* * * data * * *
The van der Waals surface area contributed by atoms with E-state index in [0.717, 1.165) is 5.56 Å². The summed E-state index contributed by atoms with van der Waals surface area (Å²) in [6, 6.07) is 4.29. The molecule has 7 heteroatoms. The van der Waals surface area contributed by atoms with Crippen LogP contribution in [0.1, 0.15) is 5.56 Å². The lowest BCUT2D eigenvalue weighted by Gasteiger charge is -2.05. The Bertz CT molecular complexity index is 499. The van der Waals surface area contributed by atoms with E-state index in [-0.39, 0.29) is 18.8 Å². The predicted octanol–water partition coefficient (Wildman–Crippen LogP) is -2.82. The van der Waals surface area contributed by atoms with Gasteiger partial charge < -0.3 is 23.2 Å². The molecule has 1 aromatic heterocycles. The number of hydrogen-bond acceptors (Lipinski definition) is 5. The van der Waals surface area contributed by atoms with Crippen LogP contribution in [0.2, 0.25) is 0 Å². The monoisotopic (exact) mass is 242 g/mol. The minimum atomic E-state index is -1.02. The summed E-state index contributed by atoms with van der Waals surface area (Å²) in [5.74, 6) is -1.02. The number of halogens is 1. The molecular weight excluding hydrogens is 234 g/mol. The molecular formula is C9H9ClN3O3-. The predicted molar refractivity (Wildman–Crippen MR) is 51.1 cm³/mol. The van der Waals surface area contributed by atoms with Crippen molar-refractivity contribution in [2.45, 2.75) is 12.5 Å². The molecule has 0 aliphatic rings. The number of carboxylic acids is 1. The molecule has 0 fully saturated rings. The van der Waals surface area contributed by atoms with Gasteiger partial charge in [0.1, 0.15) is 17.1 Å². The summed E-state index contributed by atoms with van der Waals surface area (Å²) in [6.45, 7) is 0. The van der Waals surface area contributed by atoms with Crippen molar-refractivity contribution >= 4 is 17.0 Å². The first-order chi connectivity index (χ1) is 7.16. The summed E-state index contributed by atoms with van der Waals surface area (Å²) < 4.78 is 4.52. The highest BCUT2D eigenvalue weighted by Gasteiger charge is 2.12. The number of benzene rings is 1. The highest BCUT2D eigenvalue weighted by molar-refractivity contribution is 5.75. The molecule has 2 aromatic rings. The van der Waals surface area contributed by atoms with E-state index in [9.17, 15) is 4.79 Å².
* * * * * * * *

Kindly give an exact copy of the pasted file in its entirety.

The van der Waals surface area contributed by atoms with E-state index in [0.717, 1.165) is 5.56 Å². The summed E-state index contributed by atoms with van der Waals surface area (Å²) in [6, 6.07) is 4.29. The molecule has 7 heteroatoms. The van der Waals surface area contributed by atoms with Crippen LogP contribution in [0.1, 0.15) is 5.56 Å². The lowest BCUT2D eigenvalue weighted by Gasteiger charge is -2.05. The Bertz CT molecular complexity index is 499. The van der Waals surface area contributed by atoms with E-state index in [-0.39, 0.29) is 18.8 Å². The predicted octanol–water partition coefficient (Wildman–Crippen LogP) is -2.82. The van der Waals surface area contributed by atoms with Gasteiger partial charge < -0.3 is 23.2 Å². The molecule has 1 aromatic heterocycles. The number of hydrogen-bond acceptors (Lipinski definition) is 5. The van der Waals surface area contributed by atoms with Crippen LogP contribution in [0.2, 0.25) is 0 Å². The monoisotopic (exact) mass is 242 g/mol. The minimum atomic E-state index is -1.02. The summed E-state index contributed by atoms with van der Waals surface area (Å²) in [5.74, 6) is -1.02. The number of halogens is 1. The molecular weight excluding hydrogens is 234 g/mol. The molecular formula is C9H9ClN3O3-. The predicted molar refractivity (Wildman–Crippen MR) is 51.1 cm³/mol. The van der Waals surface area contributed by atoms with Crippen molar-refractivity contribution in [2.45, 2.75) is 12.5 Å². The molecule has 0 aliphatic rings. The number of carboxylic acids is 1. The molecule has 0 fully saturated rings. The van der Waals surface area contributed by atoms with Gasteiger partial charge in [0.1, 0.15) is 17.1 Å². The summed E-state index contributed by atoms with van der Waals surface area (Å²) in [6.45, 7) is 0. The van der Waals surface area contributed by atoms with Crippen molar-refractivity contribution >= 4 is 17.0 Å². The first-order chi connectivity index (χ1) is 7.16. The summed E-state index contributed by atoms with van der Waals surface area (Å²) < 4.78 is 4.52. The highest BCUT2D eigenvalue weighted by Gasteiger charge is 2.12. The number of benzene rings is 1. The highest BCUT2D eigenvalue weighted by molar-refractivity contribution is 5.75. The molecule has 2 aromatic rings. The van der Waals surface area contributed by atoms with E-state index in [9.17, 15) is 4.79 Å².